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January 26, 2022
Older People

Concern for Older People as Russia-Ukraine Tension Mounts

Richa

Concern for Older People as Russia-Ukraine Tension Mounts

By Paul Anticoni

The world looks on with mounting concern as political and military tensions between Russia and the West, that threaten Ukraine, grow.

After 8 years of frozen conflict between the two countries, the horror of war lingers on. Over 14,000 people killed, upwards of 1 million people displaced in Ukraine, access to separatist controlled areas fraught with challenge and now a risk of significant escalation.

There is no doubt that whatever scenarios play out in the coming weeks, the impact will be especially high for our client group across Ukraine – older Jewish people, who live with the scars of hostilities in 2014. Their normal day to day life is already precarious, relying on our support to supplement their meagre monthly pension. For them, the risk of further military incursion into Ukraine’s sovereign borders is just one of their many concerns: the Omicron variant has reached Ukraine and starting to take effect on the population, only 32.7% of whom are vaccinated, energy and food prices are rising, and they face a freezing cold winter. All of these are making for an already very sombre start to 2022.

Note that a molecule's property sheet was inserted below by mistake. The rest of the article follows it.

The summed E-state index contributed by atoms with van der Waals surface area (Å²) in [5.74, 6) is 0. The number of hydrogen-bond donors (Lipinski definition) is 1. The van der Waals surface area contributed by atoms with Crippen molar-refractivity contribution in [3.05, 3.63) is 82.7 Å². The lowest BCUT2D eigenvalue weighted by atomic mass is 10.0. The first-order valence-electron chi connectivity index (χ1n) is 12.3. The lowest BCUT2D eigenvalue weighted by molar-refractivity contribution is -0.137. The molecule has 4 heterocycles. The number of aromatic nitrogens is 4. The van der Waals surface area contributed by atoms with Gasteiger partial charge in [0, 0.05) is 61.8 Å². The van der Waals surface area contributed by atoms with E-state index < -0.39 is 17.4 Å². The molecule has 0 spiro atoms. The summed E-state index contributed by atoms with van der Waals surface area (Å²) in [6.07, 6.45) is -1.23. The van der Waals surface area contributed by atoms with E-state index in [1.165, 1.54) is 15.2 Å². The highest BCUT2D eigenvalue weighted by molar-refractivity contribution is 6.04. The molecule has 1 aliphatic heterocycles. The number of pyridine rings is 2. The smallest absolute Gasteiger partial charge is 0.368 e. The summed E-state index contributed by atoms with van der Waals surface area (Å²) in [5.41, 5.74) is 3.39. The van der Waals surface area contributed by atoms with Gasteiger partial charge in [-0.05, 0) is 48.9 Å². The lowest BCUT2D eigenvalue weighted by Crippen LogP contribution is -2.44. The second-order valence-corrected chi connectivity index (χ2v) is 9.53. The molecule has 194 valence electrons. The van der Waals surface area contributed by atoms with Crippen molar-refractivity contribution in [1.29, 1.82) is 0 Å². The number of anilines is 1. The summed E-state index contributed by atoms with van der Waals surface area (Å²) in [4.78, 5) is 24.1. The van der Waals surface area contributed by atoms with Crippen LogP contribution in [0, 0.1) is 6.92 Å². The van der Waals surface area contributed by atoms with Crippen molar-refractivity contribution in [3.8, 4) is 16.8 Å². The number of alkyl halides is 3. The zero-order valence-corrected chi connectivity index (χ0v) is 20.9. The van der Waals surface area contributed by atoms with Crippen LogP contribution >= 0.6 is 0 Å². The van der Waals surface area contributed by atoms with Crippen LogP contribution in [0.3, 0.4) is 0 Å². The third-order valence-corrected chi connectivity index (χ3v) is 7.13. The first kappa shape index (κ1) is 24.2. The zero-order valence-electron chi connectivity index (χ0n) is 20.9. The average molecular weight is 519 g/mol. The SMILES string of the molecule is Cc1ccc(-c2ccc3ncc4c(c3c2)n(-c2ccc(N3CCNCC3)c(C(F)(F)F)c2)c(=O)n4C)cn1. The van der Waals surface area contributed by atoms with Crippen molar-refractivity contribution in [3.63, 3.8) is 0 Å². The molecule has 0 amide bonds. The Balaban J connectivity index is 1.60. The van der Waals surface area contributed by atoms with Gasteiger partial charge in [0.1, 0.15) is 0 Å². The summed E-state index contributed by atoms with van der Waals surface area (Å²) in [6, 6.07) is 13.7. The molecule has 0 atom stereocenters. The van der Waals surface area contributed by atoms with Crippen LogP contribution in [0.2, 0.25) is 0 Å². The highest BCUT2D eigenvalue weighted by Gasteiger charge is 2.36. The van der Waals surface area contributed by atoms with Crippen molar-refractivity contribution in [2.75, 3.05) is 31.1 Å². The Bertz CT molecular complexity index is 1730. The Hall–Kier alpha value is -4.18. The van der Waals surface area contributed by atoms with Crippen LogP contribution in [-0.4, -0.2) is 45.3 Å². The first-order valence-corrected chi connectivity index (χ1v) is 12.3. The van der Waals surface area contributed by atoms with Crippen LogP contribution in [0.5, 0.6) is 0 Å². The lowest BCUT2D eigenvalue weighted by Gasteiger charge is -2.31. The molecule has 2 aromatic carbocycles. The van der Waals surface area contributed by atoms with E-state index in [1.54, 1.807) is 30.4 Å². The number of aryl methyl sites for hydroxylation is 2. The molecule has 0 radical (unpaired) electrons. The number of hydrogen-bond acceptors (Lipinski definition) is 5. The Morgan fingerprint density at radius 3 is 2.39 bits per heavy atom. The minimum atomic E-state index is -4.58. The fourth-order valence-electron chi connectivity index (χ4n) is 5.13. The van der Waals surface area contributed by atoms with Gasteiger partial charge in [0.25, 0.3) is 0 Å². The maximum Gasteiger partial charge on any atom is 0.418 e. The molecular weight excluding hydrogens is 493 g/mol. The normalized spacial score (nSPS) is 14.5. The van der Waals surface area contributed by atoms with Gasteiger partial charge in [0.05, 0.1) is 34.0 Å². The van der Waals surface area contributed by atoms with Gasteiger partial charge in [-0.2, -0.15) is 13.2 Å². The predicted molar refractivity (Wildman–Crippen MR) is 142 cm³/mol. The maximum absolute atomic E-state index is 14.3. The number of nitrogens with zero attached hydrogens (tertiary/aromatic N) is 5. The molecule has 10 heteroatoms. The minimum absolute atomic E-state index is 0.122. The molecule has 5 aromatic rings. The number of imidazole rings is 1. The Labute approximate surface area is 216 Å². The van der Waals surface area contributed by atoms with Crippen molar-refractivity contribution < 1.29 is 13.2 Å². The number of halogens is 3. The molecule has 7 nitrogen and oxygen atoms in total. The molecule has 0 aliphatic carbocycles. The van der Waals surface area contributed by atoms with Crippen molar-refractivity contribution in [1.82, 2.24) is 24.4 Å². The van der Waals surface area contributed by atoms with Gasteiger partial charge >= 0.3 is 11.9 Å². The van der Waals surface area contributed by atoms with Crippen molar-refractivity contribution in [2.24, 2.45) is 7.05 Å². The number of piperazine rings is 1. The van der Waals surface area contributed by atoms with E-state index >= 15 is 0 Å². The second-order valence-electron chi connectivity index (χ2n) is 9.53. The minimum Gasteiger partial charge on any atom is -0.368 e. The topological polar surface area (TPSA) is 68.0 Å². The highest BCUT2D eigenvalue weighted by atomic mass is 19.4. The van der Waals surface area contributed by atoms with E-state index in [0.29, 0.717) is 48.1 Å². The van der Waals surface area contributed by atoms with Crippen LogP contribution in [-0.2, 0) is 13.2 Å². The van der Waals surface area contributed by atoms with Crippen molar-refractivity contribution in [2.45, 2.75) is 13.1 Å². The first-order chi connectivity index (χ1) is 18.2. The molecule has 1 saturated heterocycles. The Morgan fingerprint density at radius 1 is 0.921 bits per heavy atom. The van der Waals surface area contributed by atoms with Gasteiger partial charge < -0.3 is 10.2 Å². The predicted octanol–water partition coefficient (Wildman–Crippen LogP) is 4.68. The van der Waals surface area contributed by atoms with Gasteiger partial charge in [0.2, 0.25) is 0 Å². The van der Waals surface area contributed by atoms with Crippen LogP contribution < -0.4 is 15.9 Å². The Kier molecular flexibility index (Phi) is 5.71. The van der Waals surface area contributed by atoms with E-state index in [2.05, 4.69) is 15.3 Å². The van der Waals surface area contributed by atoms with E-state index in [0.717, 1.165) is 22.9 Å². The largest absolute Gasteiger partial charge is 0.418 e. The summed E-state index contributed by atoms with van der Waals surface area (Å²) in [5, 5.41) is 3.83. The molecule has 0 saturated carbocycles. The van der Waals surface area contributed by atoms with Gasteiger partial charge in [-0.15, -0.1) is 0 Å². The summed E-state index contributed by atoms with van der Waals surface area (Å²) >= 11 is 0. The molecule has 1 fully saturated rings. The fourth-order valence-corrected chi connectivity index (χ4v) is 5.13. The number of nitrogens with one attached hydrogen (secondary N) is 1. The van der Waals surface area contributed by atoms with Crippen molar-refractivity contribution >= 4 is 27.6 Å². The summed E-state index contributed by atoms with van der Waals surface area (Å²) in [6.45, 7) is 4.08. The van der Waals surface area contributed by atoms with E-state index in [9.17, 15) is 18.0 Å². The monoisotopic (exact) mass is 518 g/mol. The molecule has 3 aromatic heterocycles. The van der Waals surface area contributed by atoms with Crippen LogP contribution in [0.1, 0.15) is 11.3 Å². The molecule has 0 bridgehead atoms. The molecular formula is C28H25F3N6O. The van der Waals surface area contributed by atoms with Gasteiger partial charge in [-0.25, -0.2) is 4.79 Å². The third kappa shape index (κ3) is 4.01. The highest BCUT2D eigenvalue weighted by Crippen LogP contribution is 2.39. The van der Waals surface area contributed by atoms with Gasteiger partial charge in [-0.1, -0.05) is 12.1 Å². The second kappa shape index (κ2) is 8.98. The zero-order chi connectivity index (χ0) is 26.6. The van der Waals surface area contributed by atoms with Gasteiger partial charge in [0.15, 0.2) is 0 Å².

Many of those we support are home bound, meaning they rely on our deliveries for basic necessities, and on phone calls and visits from our social and homecare workers for social interaction. Any disruption to our services would undoubtedly bring despair to their daily lives.

After the outbreak of conflict in 2014, many older people did not or could not flee, so a disproportionate number of the population left in the separatist controlled areas of Donetsk and Lugansk in the east are older.  World Jewish Relief is continuing to provide some support to those Jewish clients in Donetsk.

We are in daily contact with our partners in eastern and southern Ukraine, and have reached out to offer support in the event of a further deterioration of the situation. They have thanked us, but soberingly reminded us that they are used to living under the threat of war. There is no doubt that the psychological trauma of ongoing conflict and even simply the threat of any escalation, preys particularly acutely on a home bound elderly client group. During their second winter in the shadow of the pandemic, energy insecurity is a real threat, and making many Ukrainians feel as uneasy as the military threat. One partner told us how they went to buy coal for older clients, but they couldn’t find any. They scrambled to secure another heating source before prices skyrocketed due to demand. Energy prices have doubled this year, impacting the cost of everything else, from dry goods to medical costs.

Last year World Jewish Relief provided support to 8,125 elderly Jewish clients in Ukraine. But we are also assisting a Jewish client group, and some of their non-Jewish neighbours, in separatist controlled Donetsk, in Belarus and in Russia. Our ability to deliver such services is predicated on the capability of our local partners, and in ensuring we don’t seek to take sides in the conflict, concerned only for the welfare of our clients.

Perhaps in the coming days as we hear the constant news reports on political and military activity in the region, we will take a moment to remind ourselves of the frightening civilian consequences that will inevitably result.